Darwin's Gift to Science and Religion

Darwin s Gift to Science and Religion With the publication in of On the Origin of Species by Means of Natural Selection Charles Darwin established evolution by common descent as the dominant scientific explanation for nature s diver

  • Title: Darwin's Gift to Science and Religion
  • Author: Francisco J. Ayala Joseph Henry Press National Academy of Sciences
  • ISBN: 9780309102315
  • Page: 464
  • Format: Hardcover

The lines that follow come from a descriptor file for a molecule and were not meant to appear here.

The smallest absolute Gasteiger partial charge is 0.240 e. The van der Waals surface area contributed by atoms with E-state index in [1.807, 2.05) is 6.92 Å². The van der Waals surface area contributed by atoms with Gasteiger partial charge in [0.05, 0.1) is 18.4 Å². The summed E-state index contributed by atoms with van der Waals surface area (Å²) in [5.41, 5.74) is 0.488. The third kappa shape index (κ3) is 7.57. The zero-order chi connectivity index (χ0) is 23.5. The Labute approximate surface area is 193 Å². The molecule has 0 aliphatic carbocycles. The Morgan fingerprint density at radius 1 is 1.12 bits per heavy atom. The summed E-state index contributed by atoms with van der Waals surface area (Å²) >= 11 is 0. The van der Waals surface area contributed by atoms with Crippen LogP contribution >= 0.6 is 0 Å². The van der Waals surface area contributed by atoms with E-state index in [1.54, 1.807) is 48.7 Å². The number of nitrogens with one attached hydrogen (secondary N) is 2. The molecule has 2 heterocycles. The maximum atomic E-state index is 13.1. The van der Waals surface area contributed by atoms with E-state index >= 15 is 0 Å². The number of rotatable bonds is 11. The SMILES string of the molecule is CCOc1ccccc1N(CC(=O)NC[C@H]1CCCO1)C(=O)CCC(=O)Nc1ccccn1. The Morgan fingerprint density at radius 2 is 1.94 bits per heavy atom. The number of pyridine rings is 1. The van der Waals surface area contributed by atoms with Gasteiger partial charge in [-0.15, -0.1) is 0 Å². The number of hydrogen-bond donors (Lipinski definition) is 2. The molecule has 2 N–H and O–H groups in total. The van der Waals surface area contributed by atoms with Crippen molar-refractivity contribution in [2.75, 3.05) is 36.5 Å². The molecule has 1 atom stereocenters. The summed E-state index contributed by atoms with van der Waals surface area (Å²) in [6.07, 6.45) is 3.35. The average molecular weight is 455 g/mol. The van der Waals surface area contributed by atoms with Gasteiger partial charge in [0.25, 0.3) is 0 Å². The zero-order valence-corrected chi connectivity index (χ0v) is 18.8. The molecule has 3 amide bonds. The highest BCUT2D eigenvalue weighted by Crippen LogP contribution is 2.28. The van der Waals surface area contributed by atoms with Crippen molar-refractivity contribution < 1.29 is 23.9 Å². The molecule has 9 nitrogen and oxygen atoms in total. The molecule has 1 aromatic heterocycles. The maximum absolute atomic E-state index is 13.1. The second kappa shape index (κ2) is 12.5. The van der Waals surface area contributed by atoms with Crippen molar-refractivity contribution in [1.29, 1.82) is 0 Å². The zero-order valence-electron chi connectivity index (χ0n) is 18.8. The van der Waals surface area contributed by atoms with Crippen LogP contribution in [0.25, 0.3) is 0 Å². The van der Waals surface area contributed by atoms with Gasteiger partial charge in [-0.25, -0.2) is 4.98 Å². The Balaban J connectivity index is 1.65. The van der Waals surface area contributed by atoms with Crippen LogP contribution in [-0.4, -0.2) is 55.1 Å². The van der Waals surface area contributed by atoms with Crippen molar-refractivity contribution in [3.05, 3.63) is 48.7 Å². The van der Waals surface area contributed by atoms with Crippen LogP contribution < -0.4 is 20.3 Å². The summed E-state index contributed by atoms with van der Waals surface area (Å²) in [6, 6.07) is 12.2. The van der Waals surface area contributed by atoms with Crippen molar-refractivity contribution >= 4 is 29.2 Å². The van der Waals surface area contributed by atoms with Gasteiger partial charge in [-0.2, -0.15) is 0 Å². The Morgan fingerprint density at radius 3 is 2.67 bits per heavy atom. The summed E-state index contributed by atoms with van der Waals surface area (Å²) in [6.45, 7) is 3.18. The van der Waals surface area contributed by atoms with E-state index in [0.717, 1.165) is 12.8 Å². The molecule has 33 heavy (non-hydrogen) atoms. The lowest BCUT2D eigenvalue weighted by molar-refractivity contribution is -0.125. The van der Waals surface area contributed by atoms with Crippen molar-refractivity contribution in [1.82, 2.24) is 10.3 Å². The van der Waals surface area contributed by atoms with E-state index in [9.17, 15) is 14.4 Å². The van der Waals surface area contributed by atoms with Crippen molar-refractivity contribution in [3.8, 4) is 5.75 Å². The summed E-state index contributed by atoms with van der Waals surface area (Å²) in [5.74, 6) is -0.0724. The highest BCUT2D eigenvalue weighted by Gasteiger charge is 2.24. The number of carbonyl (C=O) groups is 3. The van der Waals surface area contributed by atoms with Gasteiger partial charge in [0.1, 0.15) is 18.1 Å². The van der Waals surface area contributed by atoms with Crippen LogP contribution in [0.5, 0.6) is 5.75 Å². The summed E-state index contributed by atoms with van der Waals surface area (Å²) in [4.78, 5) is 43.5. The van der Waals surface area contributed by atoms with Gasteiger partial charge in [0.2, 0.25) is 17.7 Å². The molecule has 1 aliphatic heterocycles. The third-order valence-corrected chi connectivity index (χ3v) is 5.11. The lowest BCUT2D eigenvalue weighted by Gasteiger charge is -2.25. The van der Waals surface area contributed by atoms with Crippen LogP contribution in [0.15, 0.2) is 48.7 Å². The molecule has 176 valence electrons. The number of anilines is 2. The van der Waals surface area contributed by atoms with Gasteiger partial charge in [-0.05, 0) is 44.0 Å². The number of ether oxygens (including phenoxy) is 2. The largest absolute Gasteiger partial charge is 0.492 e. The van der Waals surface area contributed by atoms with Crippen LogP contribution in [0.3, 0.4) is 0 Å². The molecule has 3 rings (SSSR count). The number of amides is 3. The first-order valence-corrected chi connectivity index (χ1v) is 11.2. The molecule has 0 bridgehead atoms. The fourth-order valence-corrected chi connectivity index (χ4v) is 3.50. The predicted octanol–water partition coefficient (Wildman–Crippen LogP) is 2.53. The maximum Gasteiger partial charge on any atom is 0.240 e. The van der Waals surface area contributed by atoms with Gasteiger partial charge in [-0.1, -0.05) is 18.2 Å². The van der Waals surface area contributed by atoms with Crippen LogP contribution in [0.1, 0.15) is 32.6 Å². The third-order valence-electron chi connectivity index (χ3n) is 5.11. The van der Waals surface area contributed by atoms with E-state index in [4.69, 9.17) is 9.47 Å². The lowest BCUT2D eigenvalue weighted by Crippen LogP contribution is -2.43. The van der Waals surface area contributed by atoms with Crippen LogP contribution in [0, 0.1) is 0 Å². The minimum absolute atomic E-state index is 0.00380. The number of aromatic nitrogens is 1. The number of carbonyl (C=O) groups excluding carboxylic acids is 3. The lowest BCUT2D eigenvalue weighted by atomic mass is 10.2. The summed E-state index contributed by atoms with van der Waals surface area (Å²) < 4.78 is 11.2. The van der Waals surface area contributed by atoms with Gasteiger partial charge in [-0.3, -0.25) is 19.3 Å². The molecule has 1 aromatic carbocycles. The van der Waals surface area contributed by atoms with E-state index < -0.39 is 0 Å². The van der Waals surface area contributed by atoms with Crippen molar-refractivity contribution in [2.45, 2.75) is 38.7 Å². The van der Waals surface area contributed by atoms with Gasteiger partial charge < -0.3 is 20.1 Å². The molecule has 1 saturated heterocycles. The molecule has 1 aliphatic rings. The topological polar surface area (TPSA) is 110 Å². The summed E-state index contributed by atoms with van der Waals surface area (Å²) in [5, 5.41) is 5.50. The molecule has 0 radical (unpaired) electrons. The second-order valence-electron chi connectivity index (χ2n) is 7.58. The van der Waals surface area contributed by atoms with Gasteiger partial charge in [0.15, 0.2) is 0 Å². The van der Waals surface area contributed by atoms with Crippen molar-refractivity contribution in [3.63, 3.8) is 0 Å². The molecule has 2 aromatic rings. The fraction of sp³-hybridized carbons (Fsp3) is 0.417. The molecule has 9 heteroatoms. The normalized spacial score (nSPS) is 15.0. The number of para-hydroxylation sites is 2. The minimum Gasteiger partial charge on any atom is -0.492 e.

• With the publication in 1859 of On the Origin of Species by Means of Natural Selection, Charles Darwin established evolution by common descent as the dominant scientific explanation for nature s diversity This was to be his gift to science and society at last, we had an explanation for how life came to be on Earth Scientists agree that the evolutionary origin of animalWith the publication in 1859 of On the Origin of Species by Means of Natural Selection, Charles Darwin established evolution by common descent as the dominant scientific explanation for nature s diversity This was to be his gift to science and society at last, we had an explanation for how life came to be on Earth Scientists agree that the evolutionary origin of animals and plants is a scientific conclusion beyond reasonable doubt They place it beside such established concepts as the roundness of the earth, its revolution around the sun, and the molecular composition of matter That evolution has occurred, in other words, is a fact.Yet as we approach the bicentennial celebration of Darwin s birth, the world finds itself divided over the truth of evolutionary theory Consistently endorsed as good science by experts and overwhelmingly accepted as fact by the scientific community, it is not always accepted by the public, and our schools continue to be battlegrounds for this conflict From the Tennessee trial of a biology teacher who dared to teach Darwin s theory to his students in 1925 to Tammy Kitzmiller s 2005 battle to keep intelligent design out of the Dover district schools in Pennsylvania, it s clear that we need to cut through the propaganda to quell the cacophony of raging debate.With the publication of Darwin s Gift, a voice at once fresh and familiar brings a rational, measured perspective to the science of evolution An acclaimed evolutionary biologist with a background in theology, Francisco Ayala offers clear explanations of the science, reviews the history that led us to ratify Darwin s theories, and ultimately provides a clear path for a confused and conflicted public.